MTA service change sign

MTA service change sign

The second poorly designed sign, and the one I chose to redesign, was for an MTA service change on the L train. These signs are always around NYC and are difficult to read due to being densely worded and poor groupings of important text. This sign in particular has important text on the top that is too similar in size to the sub text. The sections for english and the spanish translation are grouped too close together so it can be difficult to distinguish parts of the poster. The alignment of the english and Spanish side is also off. Finally, the instructions for the service change are long winded and a pain to read through.

Below you can see my redesign of the sign. I put most of the emphasis on the separation of english and Spanish, using clearer symbols for alternative modes of transportation, and writing clearer and less dense instructions.

This redesign is in no way a final design but with the time constraint and my limited illustrator skills I believe that it represents my thought process.

 Redesign of MTA Service Change Sign

Redesign of MTA Service Change Sign

Insomnia - A Narrative Driven Sound Walk

Description:

Insomnia is a POV sound walk from the perspective of a sleepy/almost delirious student entering into Tisch and going about their day before heading to class at ITP. The project was created in collaboration with Anna Oh and Timothy Lobiak. During the course of the walk the listener will experience everyday interactions and sounds through this distorted lens. The intended effect being that the user feels as if they are sleepy and easily susceptible to overstimulation. Using the provided map listeners will stop in specific locations that the narrator has his interactions at.

Refining the Idea and Sound Recording:

Following the initial recording of sounds from the first assignment, week two involved more emphasis on learning the fundamentals of Adobe Audition, and flushing out ways to make the narrative more engaging to the listener. After the initial interaction with Audition, Anna, Timothy, and I realized that we would need to dedicate more time to recording extra effects and transitions.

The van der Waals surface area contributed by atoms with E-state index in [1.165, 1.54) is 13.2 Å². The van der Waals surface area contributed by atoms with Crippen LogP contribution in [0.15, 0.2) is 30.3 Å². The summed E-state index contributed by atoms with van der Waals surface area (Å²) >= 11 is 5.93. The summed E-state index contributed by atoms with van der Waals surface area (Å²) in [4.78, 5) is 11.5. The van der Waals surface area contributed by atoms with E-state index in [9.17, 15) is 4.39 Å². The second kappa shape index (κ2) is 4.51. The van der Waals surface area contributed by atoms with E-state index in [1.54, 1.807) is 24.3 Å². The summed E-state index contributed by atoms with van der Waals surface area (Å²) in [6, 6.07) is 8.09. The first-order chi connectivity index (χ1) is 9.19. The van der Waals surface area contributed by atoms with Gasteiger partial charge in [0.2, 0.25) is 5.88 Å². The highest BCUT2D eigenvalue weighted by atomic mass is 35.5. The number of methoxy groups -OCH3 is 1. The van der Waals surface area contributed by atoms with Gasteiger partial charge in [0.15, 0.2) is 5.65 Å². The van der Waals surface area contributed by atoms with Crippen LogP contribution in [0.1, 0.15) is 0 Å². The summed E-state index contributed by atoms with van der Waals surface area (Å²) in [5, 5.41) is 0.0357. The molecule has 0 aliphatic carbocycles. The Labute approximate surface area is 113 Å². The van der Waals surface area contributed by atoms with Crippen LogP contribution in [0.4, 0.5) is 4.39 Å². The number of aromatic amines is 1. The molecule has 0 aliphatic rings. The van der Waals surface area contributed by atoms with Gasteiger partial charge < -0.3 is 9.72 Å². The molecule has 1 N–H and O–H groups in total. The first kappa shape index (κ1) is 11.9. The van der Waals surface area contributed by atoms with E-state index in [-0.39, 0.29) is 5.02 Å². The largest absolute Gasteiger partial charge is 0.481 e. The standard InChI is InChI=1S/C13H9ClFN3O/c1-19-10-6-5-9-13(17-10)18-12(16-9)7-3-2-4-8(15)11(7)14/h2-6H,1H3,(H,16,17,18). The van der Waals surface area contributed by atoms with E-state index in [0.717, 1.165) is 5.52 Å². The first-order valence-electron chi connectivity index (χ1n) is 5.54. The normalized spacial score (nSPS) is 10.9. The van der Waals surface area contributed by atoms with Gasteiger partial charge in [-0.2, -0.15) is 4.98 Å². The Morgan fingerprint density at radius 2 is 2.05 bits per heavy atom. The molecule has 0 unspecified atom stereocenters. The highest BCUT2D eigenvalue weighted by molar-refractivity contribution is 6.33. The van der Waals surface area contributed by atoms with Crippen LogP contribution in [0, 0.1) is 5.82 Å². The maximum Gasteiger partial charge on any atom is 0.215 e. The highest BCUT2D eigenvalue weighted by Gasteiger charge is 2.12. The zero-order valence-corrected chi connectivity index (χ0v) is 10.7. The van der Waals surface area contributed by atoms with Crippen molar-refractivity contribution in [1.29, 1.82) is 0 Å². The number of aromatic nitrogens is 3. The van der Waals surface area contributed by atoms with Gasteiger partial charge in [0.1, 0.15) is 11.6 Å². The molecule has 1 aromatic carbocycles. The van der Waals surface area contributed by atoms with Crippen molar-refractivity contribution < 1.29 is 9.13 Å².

The idea of making normal sounds, such as people talking or lockers opening, more intense was brought up. As was adding some surreal elements to the piece to really exaggerate the fact the the main character was borderline delirious.

After some badgering, I agreed to be the voice of the main character for the project. Tim played the part of the Security Guard, and Anna voiced the friend. We recruited Elvin Ou to voice the professor.

Below you can see an outline of the script and sounds used:

Issues:

We had some of the same issues as the week prior when it came to recording and re-recording sounds. One of the biggest issues was actually editing the whole walk to sound like it was happening in one take. The elevator at the bottom of the building was one of the biggest issues with this. We ended up solving the problem by recording a full walk from the Tisch entrance to the classroom all in one take, early one Sunday morning. Once we recorded the sound this way it was much easier to layer the different sounds and effects on top of the base.

 Map of Tisch and locations listeners will visit

Map of Tisch and locations listeners will visit

Final Thoughts:

Creating this sound walk was an exploration of a medium that I have had little to no experience with prior. The experience of listening to sound walk for the first time to collaborating with two people to create our own narrative driven walk taught me a lot about sound and the intricacies of recording and editing it. I also found the whole process of being limited to only sound genuinely enjoyable and a good introduction to the possibilities of using sound as an art form

You can listen to the full Sound Walk below:

Trippy Solar System

Ideation

For the second Computational Media homework we were tasked with either reconfiguring our first homework to add more degrees of functionality; i.e. animated elements, less hardcoded numbers, and elements that change over time. We could also choose to do something completely different.

I chose to make a solar system with different interactive elements. I decided to do this in part because I had been thinking about the talk Carter Emmart had given to the applications class the week before.

The initial idea for the project was to have the planets in the solar system revolve around the sun with their own, different, gravitational pulls. I also wanted to have asteroids randomly shoot around the screen and have some other effects in place. Implementing some of these ideas was more time consuming than I had initially thought they would be. The most difficult part was creating the different gravitational pulls on the planets. So after a lot of trial and error I decided to go for a less realistic galaxy system and make a trippy one.

Below you can see the end product:

As shown above, the solar system has planets that rotate around the sun. Each planet has a random starting angle and orbit so that they start in different positions and rotate on a slightly different axis each time the program is run. After deciding against using different gravitational pulls I researched best practices for rotation around a set point. This piece of code on open processing helped in my decision to use basic sinusoidal functions to create the rotation. I decided to not show the rings immediately but rather give the user the option of showing the rings if they wanted to, by using a checkbox.